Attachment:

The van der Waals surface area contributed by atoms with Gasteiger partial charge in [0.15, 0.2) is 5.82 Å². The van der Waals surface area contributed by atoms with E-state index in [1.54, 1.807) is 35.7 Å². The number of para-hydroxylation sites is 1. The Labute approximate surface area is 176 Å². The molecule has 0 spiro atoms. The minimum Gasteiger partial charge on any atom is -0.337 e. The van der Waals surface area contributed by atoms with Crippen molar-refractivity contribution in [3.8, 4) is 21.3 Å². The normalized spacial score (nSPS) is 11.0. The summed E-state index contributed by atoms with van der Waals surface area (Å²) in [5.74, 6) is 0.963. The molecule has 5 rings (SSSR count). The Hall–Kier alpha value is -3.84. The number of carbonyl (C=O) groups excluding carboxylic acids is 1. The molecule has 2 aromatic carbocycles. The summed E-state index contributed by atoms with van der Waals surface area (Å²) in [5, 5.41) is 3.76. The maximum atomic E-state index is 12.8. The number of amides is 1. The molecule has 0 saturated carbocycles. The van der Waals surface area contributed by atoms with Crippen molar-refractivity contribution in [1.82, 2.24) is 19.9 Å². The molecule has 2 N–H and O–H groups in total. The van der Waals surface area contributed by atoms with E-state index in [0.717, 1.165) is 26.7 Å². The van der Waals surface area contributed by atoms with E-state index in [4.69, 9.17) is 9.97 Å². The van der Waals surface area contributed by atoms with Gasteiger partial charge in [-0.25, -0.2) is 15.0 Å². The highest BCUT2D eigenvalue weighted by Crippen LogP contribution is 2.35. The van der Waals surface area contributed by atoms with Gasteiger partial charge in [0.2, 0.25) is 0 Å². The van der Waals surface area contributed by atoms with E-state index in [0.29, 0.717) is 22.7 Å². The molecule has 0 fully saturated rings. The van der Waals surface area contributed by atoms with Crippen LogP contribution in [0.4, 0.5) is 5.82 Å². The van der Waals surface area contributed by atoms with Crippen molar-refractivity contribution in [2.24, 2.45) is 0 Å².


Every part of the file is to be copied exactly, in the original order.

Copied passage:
The van der Waals surface area contributed by atoms with Gasteiger partial charge in [0.15, 0.2) is 5.82 Å². The van der Waals surface area contributed by atoms with E-state index in [1.54, 1.807) is 35.7 Å². The number of para-hydroxylation sites is 1. The Labute approximate surface area is 176 Å². The molecule has 0 spiro atoms. The minimum Gasteiger partial charge on any atom is -0.337 e. The van der Waals surface area contributed by atoms with Crippen molar-refractivity contribution in [3.8, 4) is 21.3 Å². The normalized spacial score (nSPS) is 11.0. The summed E-state index contributed by atoms with van der Waals surface area (Å²) in [5.74, 6) is 0.963. The molecule has 5 rings (SSSR count). The Hall–Kier alpha value is -3.84. The number of carbonyl (C=O) groups excluding carboxylic acids is 1. The molecule has 2 aromatic carbocycles. The summed E-state index contributed by atoms with van der Waals surface area (Å²) in [5, 5.41) is 3.76. The maximum atomic E-state index is 12.8. The number of amides is 1. The molecule has 0 saturated carbocycles. The van der Waals surface area contributed by atoms with Crippen molar-refractivity contribution in [1.82, 2.24) is 19.9 Å². The molecule has 2 N–H and O–H groups in total. The van der Waals surface area contributed by atoms with E-state index in [0.717, 1.165) is 26.7 Å². The van der Waals surface area contributed by atoms with E-state index in [4.69, 9.17) is 9.97 Å². The van der Waals surface area contributed by atoms with Gasteiger partial charge in [-0.25, -0.2) is 15.0 Å². The highest BCUT2D eigenvalue weighted by Crippen LogP contribution is 2.35. The van der Waals surface area contributed by atoms with Gasteiger partial charge in [0.2, 0.25) is 0 Å². The van der Waals surface area contributed by atoms with E-state index in [0.29, 0.717) is 22.7 Å². The molecule has 0 fully saturated rings. The van der Waals surface area contributed by atoms with Crippen LogP contribution in [0.4, 0.5) is 5.82 Å². The van der Waals surface area contributed by atoms with Crippen molar-refractivity contribution in [2.24, 2.45) is 0 Å².